In case you wanted to know, here were April's numbers, and then May's numbers. Then here are June's numbers, and you can see I'm increasing my income every month. July was amazing but not as good as AugustSeptember was $1,651.26. October was a little better than that. Here's November. Here was December 2013. And here was January. February is here.

    I am in the Stop Whining About Money and Do Something About It Club! Care to join me in 2014? Open enrollment is now and there are lots of new members!

    Disclaimers: For the record, I have no reason to lie to you about any of the income I’m reporting, and the most underhanded, nasty, smarmy thing I’m going to do is give you my referral links so I can make a whopping dime or so off of each person who signs up to do what I’m doing! The dollar amounts I show are what I actually RECEIVED in my hot little hand or PayPal account, not what I EARNED because things show up at different times and take different amounts of time to come around.

    Just like always: I STILL do not count my eggs before they are in my PayPal account. Now, let's get started:

    1. Fiverr and other private proofreading. $1,137.50. 

    2. Bubblews. $320.05. Just click on the word Bubblews and you can sign up using my referral link and I might make a dime. This is basically a blogging site that you can read more about here. Anyone can join. I made less here than other months because of the way the payments worked out. I've started to cash out only on Sundays at around $80 each time so it takes about a week for the payment to clear. Last month I wasn't able to do as much because I was proofreading, but I was still cashing out around $50 per week.

    3. Regional Parenting Magazine articles, new and reprint: $120. That would be thanks to this little gem, and I'm not even really trying or writing anything new. I got busy with proofing and slacked hard on this area, but plan to make a comeback in 2014!

    4. Blogging income, BlogHer tweeting, etc.: $105

    5. Ebooks on Amazon: $18.47 because I share half with my cover designer and partner. Here's how to find my offerings!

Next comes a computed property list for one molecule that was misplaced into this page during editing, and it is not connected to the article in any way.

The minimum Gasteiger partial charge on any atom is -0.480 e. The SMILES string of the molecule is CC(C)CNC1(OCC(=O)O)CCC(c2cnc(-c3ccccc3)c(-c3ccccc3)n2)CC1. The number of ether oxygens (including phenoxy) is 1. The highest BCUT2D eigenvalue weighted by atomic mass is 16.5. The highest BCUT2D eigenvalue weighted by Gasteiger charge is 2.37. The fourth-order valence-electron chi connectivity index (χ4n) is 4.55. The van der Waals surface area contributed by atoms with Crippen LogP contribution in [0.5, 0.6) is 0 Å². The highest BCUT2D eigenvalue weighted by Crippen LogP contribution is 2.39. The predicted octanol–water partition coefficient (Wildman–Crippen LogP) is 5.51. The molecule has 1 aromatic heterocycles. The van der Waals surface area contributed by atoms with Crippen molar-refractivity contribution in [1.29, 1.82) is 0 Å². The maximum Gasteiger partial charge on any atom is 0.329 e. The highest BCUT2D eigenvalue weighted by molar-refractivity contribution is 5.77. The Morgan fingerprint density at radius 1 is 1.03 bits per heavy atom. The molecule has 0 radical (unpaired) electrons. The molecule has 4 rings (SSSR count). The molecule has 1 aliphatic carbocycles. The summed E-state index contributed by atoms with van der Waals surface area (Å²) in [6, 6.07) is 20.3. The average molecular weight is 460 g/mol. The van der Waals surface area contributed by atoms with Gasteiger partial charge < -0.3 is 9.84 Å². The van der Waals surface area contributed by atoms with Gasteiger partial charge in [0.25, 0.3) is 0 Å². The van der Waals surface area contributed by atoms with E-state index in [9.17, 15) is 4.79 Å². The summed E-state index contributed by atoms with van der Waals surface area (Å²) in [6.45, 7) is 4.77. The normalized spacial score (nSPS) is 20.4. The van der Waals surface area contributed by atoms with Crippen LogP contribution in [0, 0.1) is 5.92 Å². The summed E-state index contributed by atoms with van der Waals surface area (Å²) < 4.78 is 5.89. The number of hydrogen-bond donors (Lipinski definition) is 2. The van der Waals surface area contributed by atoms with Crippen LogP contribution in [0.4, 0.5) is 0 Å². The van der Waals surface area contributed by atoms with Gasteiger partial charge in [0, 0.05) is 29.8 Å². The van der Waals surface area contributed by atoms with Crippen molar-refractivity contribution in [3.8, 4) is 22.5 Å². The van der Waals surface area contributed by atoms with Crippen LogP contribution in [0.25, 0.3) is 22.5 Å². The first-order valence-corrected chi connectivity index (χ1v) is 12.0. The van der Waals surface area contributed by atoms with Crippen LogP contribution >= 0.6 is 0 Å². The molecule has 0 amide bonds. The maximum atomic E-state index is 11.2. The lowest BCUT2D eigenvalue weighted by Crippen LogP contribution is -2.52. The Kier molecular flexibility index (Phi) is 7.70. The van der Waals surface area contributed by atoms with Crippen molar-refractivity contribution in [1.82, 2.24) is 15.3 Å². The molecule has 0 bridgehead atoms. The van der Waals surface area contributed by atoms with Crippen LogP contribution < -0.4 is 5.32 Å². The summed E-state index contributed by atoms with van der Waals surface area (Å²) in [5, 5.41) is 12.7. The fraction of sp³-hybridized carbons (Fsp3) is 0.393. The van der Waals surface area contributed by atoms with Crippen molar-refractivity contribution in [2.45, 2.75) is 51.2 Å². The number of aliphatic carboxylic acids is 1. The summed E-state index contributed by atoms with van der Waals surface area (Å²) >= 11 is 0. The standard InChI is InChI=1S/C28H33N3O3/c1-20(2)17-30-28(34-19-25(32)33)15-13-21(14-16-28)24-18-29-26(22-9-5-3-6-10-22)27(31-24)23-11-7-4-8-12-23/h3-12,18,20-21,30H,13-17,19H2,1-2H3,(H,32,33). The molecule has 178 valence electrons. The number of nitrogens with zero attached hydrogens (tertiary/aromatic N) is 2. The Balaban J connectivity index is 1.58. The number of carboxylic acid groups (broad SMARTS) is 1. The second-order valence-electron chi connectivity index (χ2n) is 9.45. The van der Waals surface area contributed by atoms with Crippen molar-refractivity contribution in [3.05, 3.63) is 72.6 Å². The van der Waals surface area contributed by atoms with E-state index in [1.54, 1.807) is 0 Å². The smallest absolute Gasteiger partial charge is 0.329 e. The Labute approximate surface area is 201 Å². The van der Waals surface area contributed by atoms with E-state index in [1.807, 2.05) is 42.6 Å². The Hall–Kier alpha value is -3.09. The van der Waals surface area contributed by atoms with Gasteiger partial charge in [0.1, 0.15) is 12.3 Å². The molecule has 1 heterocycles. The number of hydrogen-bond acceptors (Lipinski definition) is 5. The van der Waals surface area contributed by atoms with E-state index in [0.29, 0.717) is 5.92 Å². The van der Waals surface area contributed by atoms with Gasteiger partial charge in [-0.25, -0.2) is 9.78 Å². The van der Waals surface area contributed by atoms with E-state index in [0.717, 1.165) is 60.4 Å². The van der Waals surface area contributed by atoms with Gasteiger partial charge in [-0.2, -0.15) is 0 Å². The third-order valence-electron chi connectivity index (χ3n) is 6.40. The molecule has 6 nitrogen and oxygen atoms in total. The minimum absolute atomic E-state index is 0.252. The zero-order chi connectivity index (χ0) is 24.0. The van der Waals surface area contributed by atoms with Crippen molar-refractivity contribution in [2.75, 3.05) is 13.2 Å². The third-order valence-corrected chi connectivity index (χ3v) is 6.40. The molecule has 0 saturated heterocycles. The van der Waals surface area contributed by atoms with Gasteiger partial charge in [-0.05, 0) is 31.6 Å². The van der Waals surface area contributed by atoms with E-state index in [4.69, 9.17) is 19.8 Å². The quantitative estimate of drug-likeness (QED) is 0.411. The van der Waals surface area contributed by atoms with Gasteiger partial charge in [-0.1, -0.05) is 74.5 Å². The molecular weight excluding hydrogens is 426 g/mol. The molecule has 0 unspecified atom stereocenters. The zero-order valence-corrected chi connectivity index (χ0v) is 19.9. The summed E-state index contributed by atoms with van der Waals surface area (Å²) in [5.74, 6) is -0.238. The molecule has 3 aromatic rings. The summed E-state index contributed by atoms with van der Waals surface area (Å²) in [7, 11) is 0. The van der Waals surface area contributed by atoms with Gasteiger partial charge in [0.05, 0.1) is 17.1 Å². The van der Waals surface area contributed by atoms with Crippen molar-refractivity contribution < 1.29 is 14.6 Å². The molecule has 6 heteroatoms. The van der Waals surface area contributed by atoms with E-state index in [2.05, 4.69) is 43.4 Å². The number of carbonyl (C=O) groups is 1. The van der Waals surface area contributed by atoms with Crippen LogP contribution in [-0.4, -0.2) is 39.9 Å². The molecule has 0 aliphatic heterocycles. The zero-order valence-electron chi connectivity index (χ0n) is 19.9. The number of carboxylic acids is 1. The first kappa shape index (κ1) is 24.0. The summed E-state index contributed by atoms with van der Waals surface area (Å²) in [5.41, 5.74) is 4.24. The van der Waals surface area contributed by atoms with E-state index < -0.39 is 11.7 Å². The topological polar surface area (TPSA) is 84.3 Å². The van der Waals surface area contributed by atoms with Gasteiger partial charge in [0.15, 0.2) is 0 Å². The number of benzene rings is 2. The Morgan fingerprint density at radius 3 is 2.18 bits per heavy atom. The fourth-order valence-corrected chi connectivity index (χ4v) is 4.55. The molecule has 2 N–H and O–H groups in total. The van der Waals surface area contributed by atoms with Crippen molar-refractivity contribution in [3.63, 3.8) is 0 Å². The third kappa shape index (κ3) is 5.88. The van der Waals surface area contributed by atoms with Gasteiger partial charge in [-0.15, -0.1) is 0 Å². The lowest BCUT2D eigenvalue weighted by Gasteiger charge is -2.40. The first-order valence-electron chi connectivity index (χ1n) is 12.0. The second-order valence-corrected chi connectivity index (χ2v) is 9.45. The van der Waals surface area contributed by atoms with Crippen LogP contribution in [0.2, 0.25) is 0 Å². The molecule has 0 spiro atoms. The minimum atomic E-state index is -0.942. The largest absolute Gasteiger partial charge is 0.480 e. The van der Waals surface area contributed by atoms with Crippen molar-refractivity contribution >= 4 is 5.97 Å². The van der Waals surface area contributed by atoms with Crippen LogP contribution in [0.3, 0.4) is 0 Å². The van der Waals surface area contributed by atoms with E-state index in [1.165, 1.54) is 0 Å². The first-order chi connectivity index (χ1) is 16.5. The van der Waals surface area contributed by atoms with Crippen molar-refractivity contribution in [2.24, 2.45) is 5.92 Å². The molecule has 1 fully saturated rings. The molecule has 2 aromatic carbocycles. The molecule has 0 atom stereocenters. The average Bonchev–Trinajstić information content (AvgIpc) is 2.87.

6. eBay: $65.74 by selling some extra stuff.

    Come back to see April 2014's numbers!

    *Yes, I pay taxes on every stinking cent!

    Wednesday, March 12, 2014

    #Fiverr Tutorials ... Where I Make Money From Home #WAHM

    I stumbled on Fiverr.com in April of 2013 when I was looking for a way to make money from home online to pay off some mounting dental bills and other things. I was not disappointed. I immediately had a full queue full of jobs and found that I could customize my gigs ... if I was not busy I could put my gig on a 2-day delivery time. If I was full up, I could change it to a 29-day delivery time to discourage new orders. Give it a shot. It's a versatile way to make money online.

    HOW TO GET STARTED AS A PROOFREADER ON FIVERR


    HOW TO GET STARTED AS A WRITER ON FIVERR


    OTHER GIGS YOU CAN DO ON FIVERR


    PAYMENT ON FIVERR AND COMPETITION

    GIVING AND GETTING FEEDBACK ON FIVERR



    Monday, March 3, 2014

    February's Fabulous 2014 Work-From-Home Income ... Stop Whining, Make Money!

    February is a month I decided to slow down. I learned how to put my Fiverr gigs on Vacation Mode and took the opportunity to chill a little bit and do some decluttering around my house.  February still came in at  $1,141.95.  It's nice to not have to freak out when we find out insurance is done paying for my son's braces; paying for gymnastics is no problem anymore; and when I got a flat tire blow-out to the tune of $150, that same day I had money to cover it in PayPal from BlogHer social media things I had done. Every little bit helps!

    As always, I don't post this because I'm bragging; I post it as a challenge to you if you want to do what I do. Of course there are those who make much more than I do, but I choose to do what I do with kids underfoot and I can only put in a handful of hours per week. The income potential for you is there, and I just want to share sources and helps with you.

    In case you wanted to know, here were April's numbers, and then May's numbers. Then here are June's numbers, and you can see I'm increasing my income every month. July was amazing but not as good as AugustSeptember was $1,651.26. October was a little better than that. Here's November. Here was December 2013. And here was January.

    I am in the Stop Whining About Money and Do Something About It Club! Care to join me in 2014? Open enrollment is now and there are lots of new members!

    Disclaimers: For the record, I have no reason to lie to you about any of the income I’m reporting, and the most underhanded, nasty, smarmy thing I’m going to do is give you my referral links so I can make a whopping dime or so off of each person who signs up to do what I’m doing! The dollar amounts I show are what I actually RECEIVED in my hot little hand or PayPal account, not what I EARNED because things show up at different times and take different amounts of time to come around.